Amid $135 oil, it ought to be an easy, bipartisan victory to lift the political restrictions on energy exploration and production. Record-high fuel costs are hitting consumers and business like a huge tax increase. Yet the U.S. remains one of the only countries in the world that chooses as a matter of policy to lock up its natural resources. The Chinese think we're insane and self-destructive, while the Saudis laugh all the way to the bank.
Democrats are going to have to grow up. The oil-rich areas they want to leave untouched are accessible with minimal environmental disturbance, thanks to modern technology. Hurricanes Katrina and Rita flattened terminals across the Gulf of Mexico but didn't cause a single oil spill. As for anticarbon theology, oil will be indispensable over the next half-century and probably longer, like it or not. Airplanes will never fly on woodchips, and you won't be able to charge your car with a windmill for some time, if ever.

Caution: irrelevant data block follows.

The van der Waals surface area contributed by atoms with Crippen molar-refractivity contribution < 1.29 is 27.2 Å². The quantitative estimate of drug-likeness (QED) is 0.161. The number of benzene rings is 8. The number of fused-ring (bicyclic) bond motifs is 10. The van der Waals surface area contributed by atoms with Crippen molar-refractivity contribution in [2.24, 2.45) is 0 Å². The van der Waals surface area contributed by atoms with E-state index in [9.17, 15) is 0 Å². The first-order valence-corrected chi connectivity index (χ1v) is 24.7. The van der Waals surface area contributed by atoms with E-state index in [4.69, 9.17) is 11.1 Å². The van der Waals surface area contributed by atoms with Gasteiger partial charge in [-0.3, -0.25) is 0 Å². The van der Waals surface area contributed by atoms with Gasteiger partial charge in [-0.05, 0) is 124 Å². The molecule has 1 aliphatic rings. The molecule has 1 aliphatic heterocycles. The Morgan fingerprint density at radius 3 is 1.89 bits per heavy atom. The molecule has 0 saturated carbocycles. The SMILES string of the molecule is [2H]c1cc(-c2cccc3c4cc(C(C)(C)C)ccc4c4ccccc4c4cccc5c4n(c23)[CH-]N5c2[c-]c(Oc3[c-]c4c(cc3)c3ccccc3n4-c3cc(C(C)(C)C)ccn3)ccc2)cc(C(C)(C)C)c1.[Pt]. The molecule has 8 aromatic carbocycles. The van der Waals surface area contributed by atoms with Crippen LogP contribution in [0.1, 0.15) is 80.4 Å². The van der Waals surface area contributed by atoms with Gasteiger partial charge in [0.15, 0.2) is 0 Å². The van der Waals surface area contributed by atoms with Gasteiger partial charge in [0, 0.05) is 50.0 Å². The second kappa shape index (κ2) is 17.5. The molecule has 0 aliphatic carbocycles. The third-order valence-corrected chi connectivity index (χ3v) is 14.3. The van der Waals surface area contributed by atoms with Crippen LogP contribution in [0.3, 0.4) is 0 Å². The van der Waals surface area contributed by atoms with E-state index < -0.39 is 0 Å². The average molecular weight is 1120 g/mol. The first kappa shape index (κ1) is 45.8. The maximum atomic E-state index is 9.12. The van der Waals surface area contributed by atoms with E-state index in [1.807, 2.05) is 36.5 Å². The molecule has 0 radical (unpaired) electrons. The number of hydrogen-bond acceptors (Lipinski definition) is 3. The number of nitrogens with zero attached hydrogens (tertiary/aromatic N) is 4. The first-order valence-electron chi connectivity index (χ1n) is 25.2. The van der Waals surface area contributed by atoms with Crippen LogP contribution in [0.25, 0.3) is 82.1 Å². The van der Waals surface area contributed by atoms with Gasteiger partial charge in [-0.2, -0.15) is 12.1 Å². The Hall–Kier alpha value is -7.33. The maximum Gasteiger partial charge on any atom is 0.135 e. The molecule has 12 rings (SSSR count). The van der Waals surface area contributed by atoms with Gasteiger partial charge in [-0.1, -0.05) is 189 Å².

Public anger over fuel prices could hardly come at a worse time for the GOP, since voters tend to blame a flagging economy on the party that occupies the White House. But the opportunity is to offer a reform alternative to Barack Obama and the high-price energy status quo he embraces. It looks like the public is increasingly ready for . . . change. In a May Gallup poll, 57% favored "allowing drilling in U.S. coastal and wilderness areas now off limits." Just 20% blamed the increase in gas prices on Big Oil, like Mr. Obama does.
Recent weeks have seen some GOP stirrings on Capitol Hill, but John McCain has so far refused to jettison his green posturings, such as his belief in carbon caps and his animus against offshore development. A good reason for a rethink would be $4 gas. At present, it is charitable to call Mr. McCain's energy ideas incoherent, and it may cost him the election.
Landing the Big One
Thursday, June 12, 2008
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